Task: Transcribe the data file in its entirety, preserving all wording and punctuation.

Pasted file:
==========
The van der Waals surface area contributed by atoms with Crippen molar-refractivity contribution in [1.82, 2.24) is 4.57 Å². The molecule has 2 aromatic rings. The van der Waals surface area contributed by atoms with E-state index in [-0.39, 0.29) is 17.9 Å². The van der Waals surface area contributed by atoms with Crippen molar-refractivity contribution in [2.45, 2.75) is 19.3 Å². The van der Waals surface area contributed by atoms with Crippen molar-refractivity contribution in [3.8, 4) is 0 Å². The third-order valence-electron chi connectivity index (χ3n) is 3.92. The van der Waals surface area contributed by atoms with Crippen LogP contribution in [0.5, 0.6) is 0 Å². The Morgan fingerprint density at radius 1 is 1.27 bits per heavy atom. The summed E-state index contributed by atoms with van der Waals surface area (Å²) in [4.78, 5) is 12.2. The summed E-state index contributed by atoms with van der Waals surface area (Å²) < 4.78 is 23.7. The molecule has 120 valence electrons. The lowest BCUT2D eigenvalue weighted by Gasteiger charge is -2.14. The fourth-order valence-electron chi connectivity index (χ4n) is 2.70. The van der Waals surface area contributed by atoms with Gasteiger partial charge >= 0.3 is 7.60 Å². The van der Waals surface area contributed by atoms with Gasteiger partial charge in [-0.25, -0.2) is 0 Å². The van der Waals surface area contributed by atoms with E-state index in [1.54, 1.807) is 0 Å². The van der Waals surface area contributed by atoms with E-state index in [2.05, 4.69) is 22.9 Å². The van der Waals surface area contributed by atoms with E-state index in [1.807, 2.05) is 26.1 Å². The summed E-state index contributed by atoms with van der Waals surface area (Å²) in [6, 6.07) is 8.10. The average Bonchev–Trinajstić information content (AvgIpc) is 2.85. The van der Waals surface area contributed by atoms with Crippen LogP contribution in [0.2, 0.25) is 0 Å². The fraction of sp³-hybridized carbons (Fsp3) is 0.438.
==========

The van der Waals surface area contributed by atoms with Crippen molar-refractivity contribution in [1.82, 2.24) is 4.57 Å². The molecule has 2 aromatic rings. The van der Waals surface area contributed by atoms with E-state index in [-0.39, 0.29) is 17.9 Å². The van der Waals surface area contributed by atoms with Crippen molar-refractivity contribution in [2.45, 2.75) is 19.3 Å². The van der Waals surface area contributed by atoms with Crippen molar-refractivity contribution in [3.8, 4) is 0 Å². The third-order valence-electron chi connectivity index (χ3n) is 3.92. The van der Waals surface area contributed by atoms with Crippen LogP contribution in [0.5, 0.6) is 0 Å². The Morgan fingerprint density at radius 1 is 1.27 bits per heavy atom. The summed E-state index contributed by atoms with van der Waals surface area (Å²) in [4.78, 5) is 12.2. The summed E-state index contributed by atoms with van der Waals surface area (Å²) < 4.78 is 23.7. The molecule has 120 valence electrons. The lowest BCUT2D eigenvalue weighted by Gasteiger charge is -2.14. The fourth-order valence-electron chi connectivity index (χ4n) is 2.70. The van der Waals surface area contributed by atoms with Gasteiger partial charge >= 0.3 is 7.60 Å². The van der Waals surface area contributed by atoms with Gasteiger partial charge in [-0.25, -0.2) is 0 Å². The van der Waals surface area contributed by atoms with E-state index in [1.54, 1.807) is 0 Å². The van der Waals surface area contributed by atoms with E-state index in [2.05, 4.69) is 22.9 Å². The van der Waals surface area contributed by atoms with E-state index in [1.807, 2.05) is 26.1 Å². The summed E-state index contributed by atoms with van der Waals surface area (Å²) in [6, 6.07) is 8.10. The average Bonchev–Trinajstić information content (AvgIpc) is 2.85. The van der Waals surface area contributed by atoms with Crippen LogP contribution in [0.2, 0.25) is 0 Å². The fraction of sp³-hybridized carbons (Fsp3) is 0.438.